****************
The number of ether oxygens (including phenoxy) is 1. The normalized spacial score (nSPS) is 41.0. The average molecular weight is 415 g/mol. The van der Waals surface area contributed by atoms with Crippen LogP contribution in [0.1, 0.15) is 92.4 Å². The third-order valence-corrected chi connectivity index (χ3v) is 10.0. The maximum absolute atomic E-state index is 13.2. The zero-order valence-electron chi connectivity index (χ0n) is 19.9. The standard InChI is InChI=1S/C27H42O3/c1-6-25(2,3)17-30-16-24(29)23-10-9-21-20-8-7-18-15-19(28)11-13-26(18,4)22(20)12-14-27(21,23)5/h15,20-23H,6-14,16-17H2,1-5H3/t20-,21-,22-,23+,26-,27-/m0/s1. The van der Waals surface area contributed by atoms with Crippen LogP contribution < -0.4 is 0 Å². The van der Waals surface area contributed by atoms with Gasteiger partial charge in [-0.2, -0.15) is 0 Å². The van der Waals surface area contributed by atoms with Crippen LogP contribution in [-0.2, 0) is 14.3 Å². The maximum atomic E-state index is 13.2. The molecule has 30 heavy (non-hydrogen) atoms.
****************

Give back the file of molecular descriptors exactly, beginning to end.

The number of ether oxygens (including phenoxy) is 1. The normalized spacial score (nSPS) is 41.0. The average molecular weight is 415 g/mol. The van der Waals surface area contributed by atoms with Crippen LogP contribution in [0.1, 0.15) is 92.4 Å². The third-order valence-corrected chi connectivity index (χ3v) is 10.0. The maximum absolute atomic E-state index is 13.2. The zero-order valence-electron chi connectivity index (χ0n) is 19.9. The standard InChI is InChI=1S/C27H42O3/c1-6-25(2,3)17-30-16-24(29)23-10-9-21-20-8-7-18-15-19(28)11-13-26(18,4)22(20)12-14-27(21,23)5/h15,20-23H,6-14,16-17H2,1-5H3/t20-,21-,22-,23+,26-,27-/m0/s1. The van der Waals surface area contributed by atoms with Crippen LogP contribution < -0.4 is 0 Å². The van der Waals surface area contributed by atoms with Gasteiger partial charge in [-0.2, -0.15) is 0 Å². The van der Waals surface area contributed by atoms with Crippen LogP contribution in [-0.2, 0) is 14.3 Å². The maximum atomic E-state index is 13.2. The molecule has 30 heavy (non-hydrogen) atoms.